How I’m Surviving This Avalanche

SCOTT WEISS

Scott is Chairman of the Board at OCEAN Programs.

I once lived in beautiful Colorado. Loved it. Spent as much time in the mountains as possible. Hiking, camping, rafting, and, of course, skiing. Mostly cross country and occasionally downhill. Every October through March, my morning routine included reading the daily snow report and looking for chances to get out and ski.

Every winter would also bring avalanche risk reports. Avalanches begin when an unstable mass of snow breaks away and slides down a mountainside. It can quickly become much more as it snaps off trees and scrapes up boulders. Speeds can range from 80 to 200mph.

How do you survive an avalanche? Here are some things that you don’t do. You don’t stop to watch it. The mass of snow, rock, and trees will bury you, and you’ll likely die. You also don’t try to outrun it. Can you imagine skiing 100+ mph?

What you do is counterintuitive. Take off your skis and swim. Jump as the avalanche hits and move your body to the top of the flow. Use any stroke that works or just thrash your arms to stay on top. You can’t control where you go, how fast you go, or where you end up. But, you dramatically increase the chance you will survive.

The COVID pandemic is creating an economic avalanche. Events are rapidly overtaking entrepreneurs. Doors are closed. Funds are dwindling. Team members are working at home, have been furloughed, or painfully laid-off. Strategic projects have been altered or put on hold. An avalanche.

It’s not clear how deep, how long, or how broad of a recession we will experience. But, if you’re frozen by the flood of news, checking every feed, tightly holding onto your plans and waiting for things to return to ‘normal’ – that’s like a skier stopping to watch an approaching avalanche.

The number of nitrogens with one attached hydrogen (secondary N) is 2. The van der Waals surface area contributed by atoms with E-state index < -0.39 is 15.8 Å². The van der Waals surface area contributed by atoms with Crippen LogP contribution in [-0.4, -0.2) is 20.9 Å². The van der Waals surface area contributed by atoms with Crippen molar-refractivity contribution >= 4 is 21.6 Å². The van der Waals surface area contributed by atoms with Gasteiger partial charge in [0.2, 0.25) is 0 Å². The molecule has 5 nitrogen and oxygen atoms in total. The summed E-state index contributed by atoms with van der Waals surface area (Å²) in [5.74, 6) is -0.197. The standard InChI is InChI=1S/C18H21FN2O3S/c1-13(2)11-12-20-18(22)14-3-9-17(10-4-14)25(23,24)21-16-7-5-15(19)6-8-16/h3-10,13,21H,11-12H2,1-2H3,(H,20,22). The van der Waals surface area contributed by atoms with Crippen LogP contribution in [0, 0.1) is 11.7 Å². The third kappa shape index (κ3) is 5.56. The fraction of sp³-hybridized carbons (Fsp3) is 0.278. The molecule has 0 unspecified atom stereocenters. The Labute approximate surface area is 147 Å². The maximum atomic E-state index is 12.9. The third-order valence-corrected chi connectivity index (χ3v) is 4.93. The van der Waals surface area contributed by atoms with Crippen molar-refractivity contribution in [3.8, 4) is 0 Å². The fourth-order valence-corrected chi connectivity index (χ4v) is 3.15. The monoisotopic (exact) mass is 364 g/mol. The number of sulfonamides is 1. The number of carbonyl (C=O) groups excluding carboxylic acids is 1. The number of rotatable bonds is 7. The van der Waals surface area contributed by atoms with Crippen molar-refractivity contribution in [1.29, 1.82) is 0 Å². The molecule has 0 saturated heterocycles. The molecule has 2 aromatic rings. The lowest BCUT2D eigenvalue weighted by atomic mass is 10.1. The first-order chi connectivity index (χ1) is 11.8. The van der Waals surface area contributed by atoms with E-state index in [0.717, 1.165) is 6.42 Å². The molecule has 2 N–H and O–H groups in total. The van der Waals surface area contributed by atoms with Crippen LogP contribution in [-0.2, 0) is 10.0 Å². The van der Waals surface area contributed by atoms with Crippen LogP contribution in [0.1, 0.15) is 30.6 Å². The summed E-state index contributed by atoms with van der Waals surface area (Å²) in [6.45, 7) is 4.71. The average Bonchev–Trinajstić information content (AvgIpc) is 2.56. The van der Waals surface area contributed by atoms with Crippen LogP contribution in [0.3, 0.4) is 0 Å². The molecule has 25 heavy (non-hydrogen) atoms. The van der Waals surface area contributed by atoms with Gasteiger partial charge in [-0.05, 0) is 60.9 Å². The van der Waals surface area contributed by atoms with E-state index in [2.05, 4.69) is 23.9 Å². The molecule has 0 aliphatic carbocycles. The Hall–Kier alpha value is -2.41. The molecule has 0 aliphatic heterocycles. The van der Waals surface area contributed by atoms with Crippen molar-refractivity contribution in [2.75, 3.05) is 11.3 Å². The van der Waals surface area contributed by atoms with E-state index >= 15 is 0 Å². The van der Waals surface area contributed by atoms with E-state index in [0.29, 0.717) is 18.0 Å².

Perhaps you have committed to the plan you put in place in January and believe you can outrun this economic avalanche? Good luck with that, and watch out for that boulder coming up fast behind you.

You survive by swimming. You recognize you’re already in the snow flow and you have to move with it or risk getting buried. Ann Thompson, co-founder of The Garage Group and an OCEAN board member, eloquently defined what swimming looks like for an entrepreneur in her recent post featured on OceanPrograms.com ‘Media’ section titled “Now Is The Time To Pivot”.

As an entrepreneur or business leader it’s critical you understand the economic and marketplace implications of the avalanche, but as a veteran of several economic calamities, I’m also acutely aware of the spiritual avalanche that is rushing toward each of us.

The disciple James wrote a power-packed, short letter that is found in the New Testament, and as one of Jesus’ closest friends, he knew a thing or two about pain and suffering. James 1:2-4 says, “Consider it pure joy, my brothers and sisters, whenever you face trials of many kinds because you know the testing of your faith produces perseverance. Let perseverance finish its work so that you may be mature and complete, not lacking anything”.

Nothing about this pandemic elicits joy for me. Except. I have the time to regularly walk. I noticed tulips at the entrance to the closest park. Probably been there for years. This year, I saw them and was, however momentarily, filled with wonder, and hate to admit it, joy.